A lot of blood stains Picard's hands - inheritance from 'I, borg'.

    And there's no malice on the part of a person that acts in self-defence or state of necessity. If you actually beleive there is, you don't really understand the concepts of self-defence or state of nesessity.

    On the other hand, on the part of the borg, a conscious intelligence (as was repeatedly established), there most definitely is malice.
    Consciousness = amenable to moral judgment.
    The borg is no mere automata, no mere unconscious killer asteroid or PC.
     
    Last edited: Jan 7, 2012
  3. Elias Vaughn

    Elias Vaughn Captain Captain

    No one's saying it's wrong to destroy a Borg cube that is actively attacking the Federation, especially if Starfleet has no alternative.

    But there's a HUGE difference between killing in self defense and hunting down and exterminating everyone who wants harm to befall you.
     
  4. Christopher

    Christopher Writer Admiral

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    Historically, lots of military forces have been made up of people who were enslaved, impressed, or otherwise coerced into service. If such an army attacked your village, you'd be justified in killing its members in self-defense. But that wouldn't mean that the correct way to solve the problem for good would be to murder every last slave in the enemy empire. The way to solve the problem would be to free the slaves by defeating the regime that forced them to fight.
     
  5. Edit_XYZ

    Edit_XYZ Fleet Captain Fleet Captain

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    What about a cube that is preparing to destroy/destroying another civilisation - let's say, in the delta quadrant (a fact of which you are certain)?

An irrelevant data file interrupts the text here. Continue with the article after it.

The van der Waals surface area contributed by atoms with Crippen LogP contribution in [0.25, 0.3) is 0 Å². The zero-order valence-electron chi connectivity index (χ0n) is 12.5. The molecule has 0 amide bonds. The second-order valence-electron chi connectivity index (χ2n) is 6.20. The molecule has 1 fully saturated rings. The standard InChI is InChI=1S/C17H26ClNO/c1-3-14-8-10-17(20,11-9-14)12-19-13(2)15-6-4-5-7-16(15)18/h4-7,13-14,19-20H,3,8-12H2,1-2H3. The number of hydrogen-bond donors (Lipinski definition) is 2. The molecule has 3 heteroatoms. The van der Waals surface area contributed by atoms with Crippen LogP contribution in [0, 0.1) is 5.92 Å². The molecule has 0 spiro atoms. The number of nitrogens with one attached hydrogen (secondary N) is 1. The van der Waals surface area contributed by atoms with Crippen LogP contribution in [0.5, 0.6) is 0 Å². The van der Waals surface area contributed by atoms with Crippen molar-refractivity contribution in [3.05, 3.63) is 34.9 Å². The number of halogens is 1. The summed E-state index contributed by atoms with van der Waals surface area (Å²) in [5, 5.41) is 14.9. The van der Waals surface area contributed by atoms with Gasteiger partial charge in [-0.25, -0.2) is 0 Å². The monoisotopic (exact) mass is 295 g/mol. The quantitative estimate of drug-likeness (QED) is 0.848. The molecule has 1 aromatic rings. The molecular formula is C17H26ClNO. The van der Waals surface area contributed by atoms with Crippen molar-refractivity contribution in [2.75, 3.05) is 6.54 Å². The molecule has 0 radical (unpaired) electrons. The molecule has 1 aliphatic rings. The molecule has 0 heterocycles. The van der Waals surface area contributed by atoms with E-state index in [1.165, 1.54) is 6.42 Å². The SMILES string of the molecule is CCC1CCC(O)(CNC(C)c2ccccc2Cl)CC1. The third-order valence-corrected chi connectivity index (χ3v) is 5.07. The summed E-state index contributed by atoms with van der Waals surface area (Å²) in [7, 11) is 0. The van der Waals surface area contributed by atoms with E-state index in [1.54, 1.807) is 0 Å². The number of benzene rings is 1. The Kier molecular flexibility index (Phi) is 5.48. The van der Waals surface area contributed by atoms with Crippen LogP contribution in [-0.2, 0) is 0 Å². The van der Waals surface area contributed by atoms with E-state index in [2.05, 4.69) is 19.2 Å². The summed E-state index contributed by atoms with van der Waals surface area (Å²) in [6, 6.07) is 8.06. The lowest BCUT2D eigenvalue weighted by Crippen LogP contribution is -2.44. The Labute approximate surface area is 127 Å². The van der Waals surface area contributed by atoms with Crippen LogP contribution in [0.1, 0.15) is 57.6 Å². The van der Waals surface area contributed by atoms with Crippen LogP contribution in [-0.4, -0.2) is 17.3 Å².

Is it off-limits simply because it's not you the one doing the dying, Elias Vaughn?

    And if wishes were horses...

    The federation - and THOUSANDS OF CIVILISATIONS before it - could not even stop the borg in military combat, and the federation is supposed to achieve the FAR more difficult task of liberating the drones?
    This option simply did not lay within the federation's capabilities - 'destiny' more than established that.


    Also:
    If a hypothetical slave army of an enemy empire was engaged in a mission consisting of the ongoing genocide of millions, and you - hypothetically - had the means to kill every last slave soldier, thereby saving millions of future victims, but didn't have any other way to stop this enemy army from its genocidal campaign (such as killing only a part of the enemy army or incapacitating it),
    Then you act in self-defence/state of necessity when killing every last slave soldier of this enemy army.

    There's a BIG difference between imperial armies as they existed during history and how the borg was depicted in star trek.


    For Picard's decision from 'I, borg' to be even half-way reasonable, Picard must be considered as having assumed that the paradox virus could be used against the borg at an ulterior date. As such, Picard could have concluded that the decision to use the virus should be made by politicians or even the federation via a referendum, not by a mere starship captain.
     
    Last edited: Jan 7, 2012
  6. rfmcdpei

    rfmcdpei Captain Captain

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    A foreign policy involving the projection of force against every threatening civilization known to exist in the galaxy isn't the most sustainable of foreign policies. Should the Federation have also declared war against Cardassia with the aim of liberating Bajor and the other planets conquered by the Union, against Romulus for the sake of the Kevratans, against the Klingons ... ?